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Professional wrestling, also affectionately or derisively referred to as sports entertainment, is a narrative endeavor. The athleticism, the ring-work, the production value; all of it is, ultimately, in service to narrative function. The play is the thing. It is for this reason that many people refer to the product as a type of soap opera, the hybrid blending of legitimate fisticuffs and Young and the Restless. One need only look to the bleed between the weekly programming of WWE and the storylines presented on E!’s Total Divas, a bleed that has become so muddled that the climax to one of the marquee matches at WrestleMania XXXIII featured the resolution of a years-long plot point from the aforementioned reality show. Wrestling is very seldom about the actual craft in the ring. There are legions of fans who would balk at such a thesis but looking at the product as it is presented currently, whether one is speaking of WWE, Lucha Underground, or even New Japan Professional Wrestling, the action happening in the ring only ever works if the narrative placing the performers between the ropes has cohesion and connects with the audience.

But what happens when it doesn’t?

WrestleMania XXXIII’s final bout featured a confrontation between Roman Reigns, a young superstar on an upward trajectory whose meteoric ascension has largely been attributed to preferential treatment from the ownership of the company, and The Undertaker, a performer whose legacy spans over two decades and who to many fans represents the essence of a bygone era. It was billed and sold as a clash of two dominant forces jockeying for the title of ultimate alpha dog, but what seems to have happened is that the narrative surrounding the match eclipsed the narrative that propelled the confrontation. The time of enjoying professional wrestling as a product in earnest seems to be long past. In the bygone era to which Undertaker largely belonged, “kayfabe,” or the veil that separated our reality from the one presented in the ring was opaque. Currently, you would be hard pressed to find any superstar without an Instagram or Twitter profile. The audience understands that these wrestlers are, first and foremost, performers inhabiting the space of a character. These characters are working within the frame of a narrative devised by writers and the spectacle that follows is no different from watching a stage production of Hamlet. As a result of the emerging transparency that the modern era has provided, the audience is acutely aware of things that happen off-stage. As such, much as a film can be rejected because of audience perception of the writer, director, or actors involved, so too can the same be said for modern angles in professional wrestling.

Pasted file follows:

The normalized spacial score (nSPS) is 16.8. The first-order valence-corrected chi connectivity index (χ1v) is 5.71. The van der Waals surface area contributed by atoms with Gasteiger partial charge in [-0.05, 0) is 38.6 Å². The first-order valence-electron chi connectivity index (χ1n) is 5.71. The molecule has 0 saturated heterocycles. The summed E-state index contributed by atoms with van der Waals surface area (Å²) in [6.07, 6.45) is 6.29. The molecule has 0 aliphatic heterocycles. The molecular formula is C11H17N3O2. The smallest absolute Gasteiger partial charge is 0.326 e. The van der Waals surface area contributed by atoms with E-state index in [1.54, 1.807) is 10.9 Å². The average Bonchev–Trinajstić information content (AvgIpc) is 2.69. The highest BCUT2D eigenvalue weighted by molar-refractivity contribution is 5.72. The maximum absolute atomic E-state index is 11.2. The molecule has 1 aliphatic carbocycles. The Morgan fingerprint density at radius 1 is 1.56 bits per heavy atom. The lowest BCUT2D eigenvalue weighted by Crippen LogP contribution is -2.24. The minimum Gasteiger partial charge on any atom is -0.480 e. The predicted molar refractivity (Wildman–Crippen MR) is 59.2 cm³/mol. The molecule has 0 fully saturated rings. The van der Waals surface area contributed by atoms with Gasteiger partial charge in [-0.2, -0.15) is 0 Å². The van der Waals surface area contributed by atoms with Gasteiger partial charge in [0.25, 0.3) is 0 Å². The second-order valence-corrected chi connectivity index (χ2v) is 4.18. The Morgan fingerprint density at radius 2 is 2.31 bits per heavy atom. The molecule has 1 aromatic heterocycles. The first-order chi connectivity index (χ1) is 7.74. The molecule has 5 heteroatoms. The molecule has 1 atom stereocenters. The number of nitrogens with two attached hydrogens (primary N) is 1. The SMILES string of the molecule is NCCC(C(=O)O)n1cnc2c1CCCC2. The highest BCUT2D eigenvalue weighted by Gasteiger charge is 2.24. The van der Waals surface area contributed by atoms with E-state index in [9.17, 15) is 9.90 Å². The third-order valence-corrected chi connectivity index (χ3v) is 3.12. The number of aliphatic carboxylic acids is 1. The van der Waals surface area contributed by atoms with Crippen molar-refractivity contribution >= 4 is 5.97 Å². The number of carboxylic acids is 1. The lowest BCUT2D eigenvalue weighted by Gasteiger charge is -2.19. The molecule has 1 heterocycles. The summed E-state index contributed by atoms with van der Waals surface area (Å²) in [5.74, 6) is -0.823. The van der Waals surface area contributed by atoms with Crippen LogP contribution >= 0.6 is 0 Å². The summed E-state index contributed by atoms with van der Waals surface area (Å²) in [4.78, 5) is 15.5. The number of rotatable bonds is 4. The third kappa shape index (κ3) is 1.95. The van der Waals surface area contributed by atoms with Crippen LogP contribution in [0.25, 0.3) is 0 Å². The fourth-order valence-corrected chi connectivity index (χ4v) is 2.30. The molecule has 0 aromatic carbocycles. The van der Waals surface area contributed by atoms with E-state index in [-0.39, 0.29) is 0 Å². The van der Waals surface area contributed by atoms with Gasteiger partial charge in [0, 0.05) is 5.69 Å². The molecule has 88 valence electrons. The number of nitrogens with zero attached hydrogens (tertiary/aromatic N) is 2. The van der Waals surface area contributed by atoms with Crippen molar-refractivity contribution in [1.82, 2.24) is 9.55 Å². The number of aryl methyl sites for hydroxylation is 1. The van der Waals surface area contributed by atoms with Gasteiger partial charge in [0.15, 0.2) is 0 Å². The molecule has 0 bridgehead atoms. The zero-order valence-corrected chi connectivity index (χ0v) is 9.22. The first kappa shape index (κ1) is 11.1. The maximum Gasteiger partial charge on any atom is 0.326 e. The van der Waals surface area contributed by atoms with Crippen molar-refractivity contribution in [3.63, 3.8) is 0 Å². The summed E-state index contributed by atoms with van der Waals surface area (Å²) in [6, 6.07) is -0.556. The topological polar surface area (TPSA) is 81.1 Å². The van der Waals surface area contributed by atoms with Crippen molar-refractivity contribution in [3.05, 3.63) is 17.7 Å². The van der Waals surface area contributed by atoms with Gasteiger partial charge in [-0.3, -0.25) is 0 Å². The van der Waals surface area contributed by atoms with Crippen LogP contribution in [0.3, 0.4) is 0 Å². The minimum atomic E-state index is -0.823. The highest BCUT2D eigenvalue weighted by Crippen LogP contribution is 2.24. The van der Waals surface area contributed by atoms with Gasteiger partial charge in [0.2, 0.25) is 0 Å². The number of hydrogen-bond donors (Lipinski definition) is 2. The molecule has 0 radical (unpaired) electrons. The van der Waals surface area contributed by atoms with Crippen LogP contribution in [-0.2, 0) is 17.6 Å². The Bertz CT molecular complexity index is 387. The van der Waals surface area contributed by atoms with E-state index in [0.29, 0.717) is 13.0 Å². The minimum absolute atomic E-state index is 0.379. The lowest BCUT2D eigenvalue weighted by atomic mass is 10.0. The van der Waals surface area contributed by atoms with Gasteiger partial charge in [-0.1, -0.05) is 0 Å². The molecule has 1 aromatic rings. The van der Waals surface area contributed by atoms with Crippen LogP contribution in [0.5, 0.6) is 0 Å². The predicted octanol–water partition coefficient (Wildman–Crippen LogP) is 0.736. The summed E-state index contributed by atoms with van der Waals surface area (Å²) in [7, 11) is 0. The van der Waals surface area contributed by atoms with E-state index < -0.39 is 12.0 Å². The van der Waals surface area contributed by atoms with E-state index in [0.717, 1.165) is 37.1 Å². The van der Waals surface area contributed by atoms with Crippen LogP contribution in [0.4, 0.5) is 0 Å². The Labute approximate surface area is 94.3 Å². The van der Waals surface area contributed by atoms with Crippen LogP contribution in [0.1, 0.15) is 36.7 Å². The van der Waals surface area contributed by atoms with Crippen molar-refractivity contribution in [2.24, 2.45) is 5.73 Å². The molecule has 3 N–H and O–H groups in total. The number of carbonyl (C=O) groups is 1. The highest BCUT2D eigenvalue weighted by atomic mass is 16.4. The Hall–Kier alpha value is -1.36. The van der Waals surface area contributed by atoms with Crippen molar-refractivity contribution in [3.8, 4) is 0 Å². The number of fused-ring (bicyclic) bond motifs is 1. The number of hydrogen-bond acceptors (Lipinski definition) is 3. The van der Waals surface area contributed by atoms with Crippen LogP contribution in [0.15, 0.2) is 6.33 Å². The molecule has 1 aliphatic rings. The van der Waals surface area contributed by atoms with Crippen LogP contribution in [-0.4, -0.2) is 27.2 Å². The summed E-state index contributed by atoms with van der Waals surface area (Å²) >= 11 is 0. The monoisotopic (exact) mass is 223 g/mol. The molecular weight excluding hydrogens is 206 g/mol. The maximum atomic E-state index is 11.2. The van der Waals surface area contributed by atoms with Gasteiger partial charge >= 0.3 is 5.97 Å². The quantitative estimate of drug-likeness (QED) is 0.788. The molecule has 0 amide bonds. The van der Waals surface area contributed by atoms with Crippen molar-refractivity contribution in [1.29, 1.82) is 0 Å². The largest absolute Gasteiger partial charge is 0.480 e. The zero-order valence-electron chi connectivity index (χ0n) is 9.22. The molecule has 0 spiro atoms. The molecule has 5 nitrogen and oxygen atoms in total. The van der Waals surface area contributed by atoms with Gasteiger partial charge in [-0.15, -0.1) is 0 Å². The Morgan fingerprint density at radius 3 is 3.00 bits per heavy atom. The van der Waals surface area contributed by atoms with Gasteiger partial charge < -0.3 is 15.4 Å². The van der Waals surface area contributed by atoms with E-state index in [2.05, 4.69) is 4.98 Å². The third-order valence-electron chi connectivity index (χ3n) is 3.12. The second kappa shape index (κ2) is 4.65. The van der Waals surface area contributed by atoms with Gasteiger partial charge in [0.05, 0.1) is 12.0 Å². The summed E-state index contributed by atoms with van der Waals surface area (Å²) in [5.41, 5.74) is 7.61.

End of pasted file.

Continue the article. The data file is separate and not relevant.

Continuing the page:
This creates an interesting dilemma for those tasked with weaving the narrative threads within the greater context of the product they are trying to create. In the case of Roman Reigns taking on The Undertaker, the company clearly wanted to sell an epic clash where the torch was passed between generations. It is a moving narrative when done correctly, and there are very few characters in the pantheon of professional wrestling who bring as much presence as The Undertaker. The issue arising from this particular pairing stems from the fact that the creative powers that be want to push Roman Reigns as being emblematic and representative of the modern era while the crowds largely do not want to accept him as such. While he is a talented performer in most regards, fans have often pointed to his less than charismatic delivery of scripted material and his lack of versatility within the ring as proof that he does not deserve the preferential treatment he has received.

At WrestleMania XXXII in 2016, Roman Reigns was crowned champion in the main event and the boos were so resounding that the audio levels had to be adjusted in order to sell the narrative that this was meant to be a moment of triumph. The audience rejection of Roman Reigns as the figurehead of modern WWE had begun long before and yet the narrative never shifted; never evolved to meet the desires of the audience. This raises an interesting point of contention among fans; are creative writers of ongoing narrative such as professional wrestling beholden to the whims of the audience they ostensibly serve? A comparable situation would be an enterprise such as serialized comic books. Writers have been known to roll initiatives back or alter plans based on critical and commercial reception from time to time, so why does professional wrestling seem to eschew this mindset?

The long and short of it seems to be a difference in the size of the audience and a lack of mainstream competition. While there are numerous professional wrestling organizations putting on quality entertainment on a weekly basis, nobody can touch the production value or entrenched popular culture cache of WWE. In return, the writers of their product largely do not tell stories that bend to the whim of their audience.

But is that entirely a negative? Does it not speak to a more concentrated form of narrative purity? There are no easy answers in this regard, however it does serve a central purpose that very little else could manage to provoke and that is engagement and discussion. It generates speculative creativity on the part of the audience with regard to how the story could have played out in another universe. It sparks arguments whether the narrative climax cohesively serves the story being told. It makes the fans talk.

And, for better or worse, people are talking.

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